Sandwich board signs may get nod of approval
The Mt. Crested Butte Planning Commission is looking into policies that would allow the use of sandwich-board signs during winter—a time during which they are already used in the Crested Butte Mountain Resort base area but are technically not allowed.
On Tuesday, February 3, community development director Carlos Velado asked the Town Council to temporarily suspend the section of town code regulating the use of sandwich-board signs. “It seems that we’ll be making amendments to this section of the code and possibly allow them year-round, so while we’re working on it, we’re asking the council to suspend current regulations that prohibit them during the winter months,” he said.
“Right now we are not enforcing the code, so we’re basically going to lift them temporarily until we can come up with a set of rules we can enforce,” added mayor David Clayton.
Councilmembers did raise some concerns. Councilmember Danny D’Aquila wanted to ensure that any code regulated the quality of the signs, and Councilmember David O’Reilly wanted to know if the need for directional signs could be addressed. Town manager Joe Fitzpatrick said that CBMR is currently evaluating base area signage, and that directional signs could be added to the base area if the code allowed for it. The council supported the idea to suspend regulations until all those details could be sorted out.
Time Warner agreement extended
The town of Mt. Crested Butte will extend its current service agreement with Time Warner Cable Television System in order to finish negotiating a new agreement. A four-month extension will last until June 30, 2015.
“We are moving forward, but moving forward slowly,” said Fitzpatrick, “so in order to give us enough time to get everything lined up for updating and the new franchise agreement and getting everybody happy, we just need more time.”
Frustration over Metro Reserve District 2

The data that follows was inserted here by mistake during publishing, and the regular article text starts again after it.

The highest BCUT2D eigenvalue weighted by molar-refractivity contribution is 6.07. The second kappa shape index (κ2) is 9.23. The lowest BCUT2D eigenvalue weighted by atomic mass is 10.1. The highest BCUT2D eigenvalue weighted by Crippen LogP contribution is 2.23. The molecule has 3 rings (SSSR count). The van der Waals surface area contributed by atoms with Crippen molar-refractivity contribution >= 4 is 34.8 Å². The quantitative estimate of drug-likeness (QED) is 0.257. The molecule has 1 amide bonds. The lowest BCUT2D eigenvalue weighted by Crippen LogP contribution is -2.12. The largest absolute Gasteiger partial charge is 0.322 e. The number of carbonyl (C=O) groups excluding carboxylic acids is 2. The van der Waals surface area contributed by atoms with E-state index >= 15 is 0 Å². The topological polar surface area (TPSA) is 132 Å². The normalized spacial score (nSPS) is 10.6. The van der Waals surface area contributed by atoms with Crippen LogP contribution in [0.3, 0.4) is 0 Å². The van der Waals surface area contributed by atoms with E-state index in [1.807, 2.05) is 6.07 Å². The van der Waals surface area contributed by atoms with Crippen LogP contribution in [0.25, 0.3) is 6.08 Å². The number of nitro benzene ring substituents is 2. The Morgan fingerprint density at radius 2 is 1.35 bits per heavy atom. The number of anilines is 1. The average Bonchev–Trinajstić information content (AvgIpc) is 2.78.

Robert Orlinski, president of the property owner’s association in Metro Reserve District 2 which includes the platted portions of Prospector Park, appeared before the Town Council on February 2 to express his frustration and anger over redistricting that occurred in 2010, instigated by Crested Butte Mountain Resort and approved by the council. He alleged that it financially ruined property owners in District 2 and resulted in a loss of income for local taxing entities to the tune of $2 million.
“They broke us, we’re destitute,” he said, referencing a $45,000 tax bill.
Orlinski stopped short of making a request of the council but did suggest it had not been forthcoming with information about its approval of the redistricting. In response, mayor Clayton said property owners attended two public meetings regarding the resolution, and no concerns had been raised. Fitzpatrick added that county reclassification of some of the land had a bigger influence on tax income.
Not satisfied with the council’s response, Orlinski will return before the council on February 17.
DDA revenue projections on the rise
Councilmember Gary Keiser confirmed that 2014 revenue for the Downtown Development Authority (DDA) is higher than anticipated. The DDA is projected to receive $51,000 in sales tax revenue for 2014, though that figure will not be final until December sales tax is in.
“And then there were some mill levy increases by taxing districts, which flows them into the DDA, so revenue in reference to projections is looking a little better,” Keiser said.
Property tax revenue is expected to be $489,154.83.
Concern over performing arts center
Councilmember D’Aquila raised a concern over the Biery Witt Performing Arts Center at the latest Town Council meeting, referencing the need to raise at least $7 million to build the facility. “Are we going to stall out on the performing arts center or do we have a new plan?” he wanted to know.
Town manager Fitzpatrick assured D’Aquila that the board for the performing arts center was evaluating the best way to go about raising the funds. Mayor Clayton also added that a joint committee is being formed between the Biery Witt Center and the Center for the Arts to see how the two organizations can work together.
Kudos for the Police Department
Members of the Town Council made a point of thanking police chief Nate Stepanek for the service of the Mt. Crested Butte Police. “In light of activities in other parts of the country, I would like to thank the chief and the department for the great job you’ve done,” said councilmember Gary Keiser.
“I would concur,” said mayor Dave Clayton. “You do a great job and keep situations from being a problem and we appreciate everything, because you never know what you’re going to run into.”
Open space belongs to Wildhorse
Community development director Carlso Velado let the council know that a discrepancy had been found on the plat of the Wildhorse development. Declarations ceded open space to the developer, but the plat dedicated it to the town. “We believe this was done in error,” Velado said, indicating that the open space should indeed have gone to the developer. The council gave town staff the go-ahead to fix the situation.